Norwegian Air reports second successive year of deep losses

Norwegian Air reported annual losses of almost 1.5 billion Norwegian krone as it reiterated efforts to return to profitability this year.

Europe’s third largest budget carrier, which operates a network of long-haul low cost routes from Gatwick, blamed the 2018 deficit on engine issues, fuel hedge losses and “tough competition” in a period of strong growth.

The loss was reduced 19% from a net deficit of NOK 1.8 billion in 2017.

It came despite the airline reporting passenger carryings up by 13% to more than 37 million with a load factor of 85.8%.

Total revenue last year was more than NOK 40 billion, an increase of 30% over 2017 as 25 new aircraft entered the fleet, contributing to capacity growth of 37%.

The carrier is strengthening its balance sheet through a fully underwritten rights issue of NOK 3 billion in order to increase its financial position.

“The key priority going forward is returning to profitability through a series of measures, including an extensive cost reduction programme, an optimised route portfolio and sale of aircraft,” Norwegian said.

“The company was hit by several unforeseen challenges during 2018.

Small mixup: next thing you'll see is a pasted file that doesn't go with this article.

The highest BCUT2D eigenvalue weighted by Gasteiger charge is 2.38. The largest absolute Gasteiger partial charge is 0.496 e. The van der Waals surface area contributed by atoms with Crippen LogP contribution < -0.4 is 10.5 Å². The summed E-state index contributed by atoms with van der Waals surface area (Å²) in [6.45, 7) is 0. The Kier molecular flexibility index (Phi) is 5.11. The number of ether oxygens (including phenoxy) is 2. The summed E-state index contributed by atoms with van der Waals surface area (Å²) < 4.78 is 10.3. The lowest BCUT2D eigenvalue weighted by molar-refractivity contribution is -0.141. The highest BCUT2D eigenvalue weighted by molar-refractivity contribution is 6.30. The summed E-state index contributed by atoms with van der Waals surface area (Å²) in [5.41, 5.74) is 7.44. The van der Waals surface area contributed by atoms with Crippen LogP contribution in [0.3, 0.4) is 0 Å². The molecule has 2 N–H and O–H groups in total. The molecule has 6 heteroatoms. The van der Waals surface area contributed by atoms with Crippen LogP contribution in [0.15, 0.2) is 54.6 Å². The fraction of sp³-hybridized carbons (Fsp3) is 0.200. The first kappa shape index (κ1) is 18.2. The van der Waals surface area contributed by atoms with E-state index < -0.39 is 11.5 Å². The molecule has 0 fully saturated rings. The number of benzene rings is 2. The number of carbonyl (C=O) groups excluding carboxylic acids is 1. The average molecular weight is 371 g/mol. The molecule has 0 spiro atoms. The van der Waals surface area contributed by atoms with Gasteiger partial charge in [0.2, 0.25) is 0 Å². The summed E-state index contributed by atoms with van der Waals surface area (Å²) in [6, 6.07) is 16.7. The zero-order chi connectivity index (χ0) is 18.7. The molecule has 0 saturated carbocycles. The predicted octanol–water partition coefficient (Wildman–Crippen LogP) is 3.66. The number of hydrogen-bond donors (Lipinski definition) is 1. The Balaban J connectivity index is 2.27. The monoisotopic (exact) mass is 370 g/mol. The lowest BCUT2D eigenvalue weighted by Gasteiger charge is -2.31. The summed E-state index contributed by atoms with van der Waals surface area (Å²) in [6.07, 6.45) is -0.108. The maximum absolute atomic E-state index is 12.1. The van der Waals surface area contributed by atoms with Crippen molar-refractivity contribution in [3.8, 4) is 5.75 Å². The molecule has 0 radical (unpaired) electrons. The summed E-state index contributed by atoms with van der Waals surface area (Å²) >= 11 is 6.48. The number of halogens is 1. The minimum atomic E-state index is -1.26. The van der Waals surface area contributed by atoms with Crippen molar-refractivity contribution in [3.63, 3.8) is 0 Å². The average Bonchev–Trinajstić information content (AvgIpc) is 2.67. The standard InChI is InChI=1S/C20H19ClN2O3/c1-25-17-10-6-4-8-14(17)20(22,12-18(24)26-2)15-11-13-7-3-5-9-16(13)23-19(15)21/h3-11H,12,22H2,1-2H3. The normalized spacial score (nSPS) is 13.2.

“Continued tough competition and high jet fuel prices affected the results, in addition to significant costs related to Rolls Royce engine issues on the [Boeing 787] Dreamliners.

“Norwegian was forced to wet lease aircraft to avoid delays and cancellations on intercontinental flights.

“Norwegian has now reached an agreement with the engine manufacturer, which will have a positive effect in 2019. The Dreamliner operation is now running smoothly, and we don’t foresee that engine issues will affect our service going forward.”

The airline said its growth and investments will “decrease considerably” going into 2019, and a series of initiatives have been undertaken to return to profitability this year.

CEO Bjorn Klos said: “We have taken a series of initiatives to improve profitability by reducing cost and increasing revenue going forward.

“We have optimised our base and route structure to streamline the operation as well as divested aircraft, postponed aircraft deliveries and not least started an internal cost reduction program, which will boost our financials and bring us back to profitability.

“Going into 2019, we will enter a period of slower growth and fewer investments, while constantly looking for new and smarter ways to improve our efficiency and offer new products and services to attract new customers.”

The airline reported total revenue of NOK 9.7 billion for the forurt quarter of 2018, up 23% year-on-year, primarily driven by international growth as well as increased traffic in the Nordics.

More than nine million passengers were carried in the period, up 12%.

However, Norwegian incurred losses of NOK 1.8 billion on its current hedge positions in the quarter.

“Some of the loss has since reversed due to the latest increase in the jet fuel price. The company’s unit costs, excluding fuel, decreased by 14% compared to the fourth quarter in 2017,” the airline added.


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